Here's a procedure to square every number in a sentence of numbers:
(define (square-sent sent) (if (empty? sent) ` '() (se (square (first sent)) (square-sent (bf sent)))))
Here's a procedure to translate every word of a sentence into Pig Latin:
(define (pigl-sent sent) (if (empty? sent) '() (se (pigl (first sent)) (pigl-sent (bf sent)))))
The pattern here is pretty clear. Our recursive case will do something straightforward to the
first of the sentence, such as
squareing it or
pigling it, and we'll combine that with the result of a recursive call on the
butfirst of the sentence.
initialsthat takes in a sentence as its argument and returns a sentence of the first letter of each word in the sentence. For example:
-> (initials '(if i needed someone)) '(i i n s)
In the "every" pattern, we collect the results of transforming each element of a word or sentence into something else. This time we'll consider a different kind of problem: choosing some of the elements and filtering out the others.
First, here is a procedure to select the three-letter words from a sentence:
-> (define (keep-three-letter-words sent) (cond ((empty? sent) '()) ((= (count (first sent)) 3) (se (first sent) (keep-three-letter-words (bf sent)))) (else (keep-three-letter-words (bf sent))))) -> (keep-three-letter-words '(one two three four five six seven)) '(one two six)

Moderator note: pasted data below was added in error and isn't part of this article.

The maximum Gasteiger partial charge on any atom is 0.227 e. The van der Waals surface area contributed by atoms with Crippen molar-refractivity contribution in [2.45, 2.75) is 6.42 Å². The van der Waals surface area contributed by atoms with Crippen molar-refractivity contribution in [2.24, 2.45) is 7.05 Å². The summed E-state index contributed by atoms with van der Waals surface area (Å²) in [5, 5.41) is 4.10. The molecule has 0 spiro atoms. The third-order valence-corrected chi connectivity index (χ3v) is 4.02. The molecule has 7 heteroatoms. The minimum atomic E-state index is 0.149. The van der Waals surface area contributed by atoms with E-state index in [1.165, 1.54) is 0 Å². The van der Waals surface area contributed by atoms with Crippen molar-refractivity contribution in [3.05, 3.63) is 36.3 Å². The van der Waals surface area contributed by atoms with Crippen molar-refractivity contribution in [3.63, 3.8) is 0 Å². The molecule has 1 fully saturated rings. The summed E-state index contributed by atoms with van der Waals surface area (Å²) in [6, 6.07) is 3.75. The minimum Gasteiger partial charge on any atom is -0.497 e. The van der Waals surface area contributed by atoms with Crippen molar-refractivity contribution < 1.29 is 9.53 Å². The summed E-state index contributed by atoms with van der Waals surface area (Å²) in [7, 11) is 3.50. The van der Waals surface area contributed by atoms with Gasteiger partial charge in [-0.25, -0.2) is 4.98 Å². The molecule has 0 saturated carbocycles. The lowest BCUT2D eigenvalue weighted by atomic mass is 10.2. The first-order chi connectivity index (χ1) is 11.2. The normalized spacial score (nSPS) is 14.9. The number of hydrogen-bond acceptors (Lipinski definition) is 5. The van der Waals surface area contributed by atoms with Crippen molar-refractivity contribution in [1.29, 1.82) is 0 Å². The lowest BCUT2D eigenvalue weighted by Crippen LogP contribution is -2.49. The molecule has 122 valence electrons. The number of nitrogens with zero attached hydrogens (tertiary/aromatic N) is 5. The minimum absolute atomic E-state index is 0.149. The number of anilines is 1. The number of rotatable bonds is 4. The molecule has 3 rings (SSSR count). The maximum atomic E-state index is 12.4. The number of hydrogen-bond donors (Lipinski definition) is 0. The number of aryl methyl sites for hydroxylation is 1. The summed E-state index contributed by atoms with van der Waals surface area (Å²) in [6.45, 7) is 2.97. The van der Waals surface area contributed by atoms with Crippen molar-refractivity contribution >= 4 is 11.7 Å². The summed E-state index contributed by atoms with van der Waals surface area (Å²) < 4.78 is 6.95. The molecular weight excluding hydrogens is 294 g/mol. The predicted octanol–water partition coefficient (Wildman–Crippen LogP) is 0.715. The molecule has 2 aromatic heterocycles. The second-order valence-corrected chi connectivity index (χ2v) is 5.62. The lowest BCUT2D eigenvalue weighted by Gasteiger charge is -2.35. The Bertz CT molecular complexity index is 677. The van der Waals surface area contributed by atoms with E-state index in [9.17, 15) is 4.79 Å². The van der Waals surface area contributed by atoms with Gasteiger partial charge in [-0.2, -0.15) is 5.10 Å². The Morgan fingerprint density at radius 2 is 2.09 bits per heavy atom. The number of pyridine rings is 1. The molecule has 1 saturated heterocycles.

Next, here is a procedure to select the vowels from a word:
-> (define (keep-vowels wd) (cond ((empty? wd) "") ((vowel? (first wd)) (word (first wd) (keep-vowels (bf wd)))) (else (keep-vowels (bf wd))))) -> (keep-vowels 'napoleon) 'aoeo
Let's look at the differences between the "every" pattern and the "keep" pattern. First of all, the "keep" procedures have three cases, instead of just two as in most of the "every" procedures. In the "every" pattern, we only have to distinguish between the base case and the recursive case. In the "keep" pattern, there is still a base case, but there are two recursive cases: we have to decide whether or not to keep the first available element in the return value. When we do keep an element, we keep the element itself, not some function of the element.
numbersthat takes a sentence as its argument and returns another sentence containing only the numbers in the sentence. You may find the
-> (numbers '(76 trombones and 110 cornets)) '(76 110)
Here are two recursive procedures for functions that follow the "accumulate" pattern, which combines all of the elements of the argument into a single result:
-> (define (addup nums) (if (empty? nums) 0 (+ (first nums) (addup (bf nums))))) -> (addup '(8 3 6 1 10)) 28 -> (define (scrunch-words sent) (if (empty? sent) "" ; This is an empty word (word (first sent) (scrunch-words (bf sent))))) -> (scrunch-words '(ack now ledge able)) 'acknowledgeable
What's the pattern? We're using some combiner (
word) to connect the word we're up to with the result of the recursive call. The base case tests for an empty argument, but the base case return value must be the identity element of the combiner function.
(define (pigl wd) (if (pl-done? wd) (word wd 'ay) (pigl (word (bf wd) (first wd))))) (define (count-ums sent) (cond ((empty? sent) 0) ((um? (first sent)) (+ 1 (count-ums (bf sent)))) (else (count-ums (bf sent))))) (define (fib n) (cond ((= n 0) 0) ((= n 1) 1) (else (+ (fib (- n 1)) (fib (- n 2))))))